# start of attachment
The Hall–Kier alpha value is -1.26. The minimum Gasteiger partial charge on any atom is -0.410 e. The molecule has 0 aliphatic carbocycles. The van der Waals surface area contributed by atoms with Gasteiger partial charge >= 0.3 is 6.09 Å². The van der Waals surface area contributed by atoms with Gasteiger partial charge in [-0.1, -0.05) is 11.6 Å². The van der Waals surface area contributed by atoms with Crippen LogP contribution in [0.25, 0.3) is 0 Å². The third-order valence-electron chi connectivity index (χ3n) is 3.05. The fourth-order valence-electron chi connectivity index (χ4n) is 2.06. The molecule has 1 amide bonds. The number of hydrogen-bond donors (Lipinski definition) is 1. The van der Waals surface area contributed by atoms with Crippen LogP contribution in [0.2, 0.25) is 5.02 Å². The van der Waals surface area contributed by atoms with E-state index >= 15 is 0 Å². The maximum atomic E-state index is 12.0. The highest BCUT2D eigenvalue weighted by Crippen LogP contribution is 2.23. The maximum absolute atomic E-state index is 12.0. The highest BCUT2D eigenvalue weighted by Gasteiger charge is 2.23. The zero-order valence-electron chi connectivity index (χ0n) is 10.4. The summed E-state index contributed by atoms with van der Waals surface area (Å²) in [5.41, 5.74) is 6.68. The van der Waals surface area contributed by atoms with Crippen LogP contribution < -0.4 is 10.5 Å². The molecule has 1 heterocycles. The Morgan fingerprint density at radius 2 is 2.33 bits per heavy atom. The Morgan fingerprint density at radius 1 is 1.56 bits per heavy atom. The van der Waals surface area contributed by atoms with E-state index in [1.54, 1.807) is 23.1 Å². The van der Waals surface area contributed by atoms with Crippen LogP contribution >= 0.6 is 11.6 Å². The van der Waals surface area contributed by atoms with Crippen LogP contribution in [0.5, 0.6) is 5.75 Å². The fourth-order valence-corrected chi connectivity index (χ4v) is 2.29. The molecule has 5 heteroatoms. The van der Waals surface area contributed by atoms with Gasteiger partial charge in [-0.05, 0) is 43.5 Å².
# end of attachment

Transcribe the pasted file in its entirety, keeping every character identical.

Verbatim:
The Hall–Kier alpha value is -1.26. The minimum Gasteiger partial charge on any atom is -0.410 e. The molecule has 0 aliphatic carbocycles. The van der Waals surface area contributed by atoms with Gasteiger partial charge >= 0.3 is 6.09 Å². The van der Waals surface area contributed by atoms with Gasteiger partial charge in [-0.1, -0.05) is 11.6 Å². The van der Waals surface area contributed by atoms with Crippen LogP contribution in [0.25, 0.3) is 0 Å². The third-order valence-electron chi connectivity index (χ3n) is 3.05. The fourth-order valence-electron chi connectivity index (χ4n) is 2.06. The molecule has 1 amide bonds. The number of hydrogen-bond donors (Lipinski definition) is 1. The van der Waals surface area contributed by atoms with Crippen LogP contribution in [0.2, 0.25) is 5.02 Å². The van der Waals surface area contributed by atoms with E-state index >= 15 is 0 Å². The maximum atomic E-state index is 12.0. The highest BCUT2D eigenvalue weighted by Crippen LogP contribution is 2.23. The maximum absolute atomic E-state index is 12.0. The highest BCUT2D eigenvalue weighted by Gasteiger charge is 2.23. The zero-order valence-electron chi connectivity index (χ0n) is 10.4. The summed E-state index contributed by atoms with van der Waals surface area (Å²) in [5.41, 5.74) is 6.68. The van der Waals surface area contributed by atoms with Crippen LogP contribution < -0.4 is 10.5 Å². The molecule has 1 heterocycles. The Morgan fingerprint density at radius 2 is 2.33 bits per heavy atom. The Morgan fingerprint density at radius 1 is 1.56 bits per heavy atom. The van der Waals surface area contributed by atoms with E-state index in [1.54, 1.807) is 23.1 Å². The van der Waals surface area contributed by atoms with Crippen LogP contribution >= 0.6 is 11.6 Å². The van der Waals surface area contributed by atoms with Crippen LogP contribution in [0.5, 0.6) is 5.75 Å². The fourth-order valence-corrected chi connectivity index (χ4v) is 2.29. The molecule has 5 heteroatoms. The van der Waals surface area contributed by atoms with Gasteiger partial charge in [-0.05, 0) is 43.5 Å².